The research team divided nondrinkers into three general categories: "abstainers," or people who have never had more than 12 drinks in their lives; "infrequent drinkers," or people who have fewer than 12 drinks a year; and "former drinkers." Each category was further divided using a statistical technique that grouped people together who gave similar clusters of reasons for not drinking.
The team then calculated the mortality risk for each subgroup compared with the mortality risk for light drinkers, and they found that the risks varied markedly.
Abstainers who chose not to drink for a cluster of reasons that included religious or moral motivations, being brought up not to drink, responsibilities to their family, as well as not liking the taste, had similar mortality risks over the follow-up period to light drinkers.
"So this idea that nondrinkers always have higher mortality than light drinkers isn't true," Rogers said. "You can find some groups of nondrinkers who have similar mortality risks to light drinkers."
The other subgroup of abstainers whose largest reason for not drinking appeared to be a dislike of the taste and to a lesser degree family responsibilities, religious or moral motivations or upbringing had a 17 percent higher mortality risk over the follow-up period compared with light drinkers.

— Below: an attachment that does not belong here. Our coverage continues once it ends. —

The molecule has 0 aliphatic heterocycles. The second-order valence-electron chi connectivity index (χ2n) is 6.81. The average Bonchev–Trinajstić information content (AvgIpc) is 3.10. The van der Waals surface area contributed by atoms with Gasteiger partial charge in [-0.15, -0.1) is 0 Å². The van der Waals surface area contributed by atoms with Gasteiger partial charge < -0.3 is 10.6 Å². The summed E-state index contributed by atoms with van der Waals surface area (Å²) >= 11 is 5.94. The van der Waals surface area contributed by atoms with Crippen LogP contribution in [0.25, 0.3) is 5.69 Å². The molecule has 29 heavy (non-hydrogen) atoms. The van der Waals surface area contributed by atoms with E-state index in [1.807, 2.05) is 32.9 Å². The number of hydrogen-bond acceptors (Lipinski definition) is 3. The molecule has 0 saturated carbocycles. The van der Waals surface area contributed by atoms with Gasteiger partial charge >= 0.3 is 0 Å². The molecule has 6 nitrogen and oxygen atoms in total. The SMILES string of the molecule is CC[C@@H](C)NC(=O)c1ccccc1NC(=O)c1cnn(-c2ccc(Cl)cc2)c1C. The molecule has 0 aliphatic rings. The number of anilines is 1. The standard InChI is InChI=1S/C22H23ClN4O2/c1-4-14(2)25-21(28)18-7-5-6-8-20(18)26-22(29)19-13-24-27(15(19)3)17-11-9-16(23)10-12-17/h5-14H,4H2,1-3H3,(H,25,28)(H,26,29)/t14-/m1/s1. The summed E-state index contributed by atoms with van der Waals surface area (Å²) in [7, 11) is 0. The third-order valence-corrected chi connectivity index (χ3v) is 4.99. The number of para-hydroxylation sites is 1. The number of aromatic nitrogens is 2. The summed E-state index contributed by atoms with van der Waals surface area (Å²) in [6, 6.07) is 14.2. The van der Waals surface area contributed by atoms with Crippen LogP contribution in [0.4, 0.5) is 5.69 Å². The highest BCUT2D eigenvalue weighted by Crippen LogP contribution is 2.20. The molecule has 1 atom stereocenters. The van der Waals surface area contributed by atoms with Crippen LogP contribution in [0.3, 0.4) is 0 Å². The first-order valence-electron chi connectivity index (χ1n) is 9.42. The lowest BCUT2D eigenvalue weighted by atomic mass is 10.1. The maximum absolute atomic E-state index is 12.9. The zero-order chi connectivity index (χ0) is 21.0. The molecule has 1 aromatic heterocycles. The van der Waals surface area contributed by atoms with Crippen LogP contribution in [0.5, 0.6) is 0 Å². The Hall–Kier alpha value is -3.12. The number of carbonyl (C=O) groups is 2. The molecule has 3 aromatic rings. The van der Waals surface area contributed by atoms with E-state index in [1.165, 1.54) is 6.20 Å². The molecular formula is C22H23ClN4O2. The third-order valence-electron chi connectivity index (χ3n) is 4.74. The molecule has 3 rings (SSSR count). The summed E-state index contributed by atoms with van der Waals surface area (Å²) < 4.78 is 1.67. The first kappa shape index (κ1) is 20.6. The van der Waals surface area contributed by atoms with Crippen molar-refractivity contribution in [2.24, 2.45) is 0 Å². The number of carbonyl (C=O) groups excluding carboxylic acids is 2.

The scientists also found that infrequent drinkers generally had a slightly higher mortality risk than light drinkers. Former drinkers, however, had the highest mortality risk of all nondrinkers. Former drinkers whose cluster of reasons for not drinking now included being an alcoholic and problems with drinking, for example, had a 38 percent higher mortality risk than light drinkers over the follow-up period.
By comparison, people who drink b
|Contact: Richard Rogers|
University of Colorado at Boulder